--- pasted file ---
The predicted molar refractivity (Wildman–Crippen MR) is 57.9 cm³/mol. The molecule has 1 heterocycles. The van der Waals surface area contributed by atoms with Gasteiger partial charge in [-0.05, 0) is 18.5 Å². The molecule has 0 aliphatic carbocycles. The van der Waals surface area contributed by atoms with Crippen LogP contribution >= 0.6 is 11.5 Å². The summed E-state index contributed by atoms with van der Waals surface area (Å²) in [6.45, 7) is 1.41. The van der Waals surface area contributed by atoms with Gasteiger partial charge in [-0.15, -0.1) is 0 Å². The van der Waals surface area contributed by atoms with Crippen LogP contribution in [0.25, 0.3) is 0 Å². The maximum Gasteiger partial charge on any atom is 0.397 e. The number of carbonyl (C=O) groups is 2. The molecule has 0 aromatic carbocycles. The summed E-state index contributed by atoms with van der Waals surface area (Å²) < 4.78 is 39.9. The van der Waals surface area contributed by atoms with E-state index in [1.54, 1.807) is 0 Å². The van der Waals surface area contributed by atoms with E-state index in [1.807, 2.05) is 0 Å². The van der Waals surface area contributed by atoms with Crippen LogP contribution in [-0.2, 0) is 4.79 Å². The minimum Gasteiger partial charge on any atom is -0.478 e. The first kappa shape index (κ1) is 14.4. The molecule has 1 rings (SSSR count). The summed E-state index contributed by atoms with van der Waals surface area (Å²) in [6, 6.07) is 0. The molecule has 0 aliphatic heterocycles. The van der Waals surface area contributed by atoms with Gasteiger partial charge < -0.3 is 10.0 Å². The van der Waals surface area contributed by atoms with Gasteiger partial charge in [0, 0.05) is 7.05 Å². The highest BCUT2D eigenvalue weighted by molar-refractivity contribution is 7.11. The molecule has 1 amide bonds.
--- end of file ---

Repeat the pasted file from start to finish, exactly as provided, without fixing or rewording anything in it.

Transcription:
The predicted molar refractivity (Wildman–Crippen MR) is 57.9 cm³/mol. The molecule has 1 heterocycles. The van der Waals surface area contributed by atoms with Gasteiger partial charge in [-0.05, 0) is 18.5 Å². The molecule has 0 aliphatic carbocycles. The van der Waals surface area contributed by atoms with Crippen LogP contribution >= 0.6 is 11.5 Å². The summed E-state index contributed by atoms with van der Waals surface area (Å²) in [6.45, 7) is 1.41. The van der Waals surface area contributed by atoms with Gasteiger partial charge in [-0.15, -0.1) is 0 Å². The van der Waals surface area contributed by atoms with Crippen LogP contribution in [0.25, 0.3) is 0 Å². The maximum Gasteiger partial charge on any atom is 0.397 e. The number of carbonyl (C=O) groups is 2. The molecule has 0 aromatic carbocycles. The summed E-state index contributed by atoms with van der Waals surface area (Å²) < 4.78 is 39.9. The van der Waals surface area contributed by atoms with E-state index in [1.54, 1.807) is 0 Å². The van der Waals surface area contributed by atoms with E-state index in [1.807, 2.05) is 0 Å². The van der Waals surface area contributed by atoms with Crippen LogP contribution in [-0.2, 0) is 4.79 Å². The minimum Gasteiger partial charge on any atom is -0.478 e. The first kappa shape index (κ1) is 14.4. The molecule has 1 rings (SSSR count). The summed E-state index contributed by atoms with van der Waals surface area (Å²) in [6, 6.07) is 0. The molecule has 0 aliphatic heterocycles. The van der Waals surface area contributed by atoms with Gasteiger partial charge < -0.3 is 10.0 Å². The van der Waals surface area contributed by atoms with Gasteiger partial charge in [0, 0.05) is 7.05 Å². The highest BCUT2D eigenvalue weighted by molar-refractivity contribution is 7.11. The molecule has 1 amide bonds.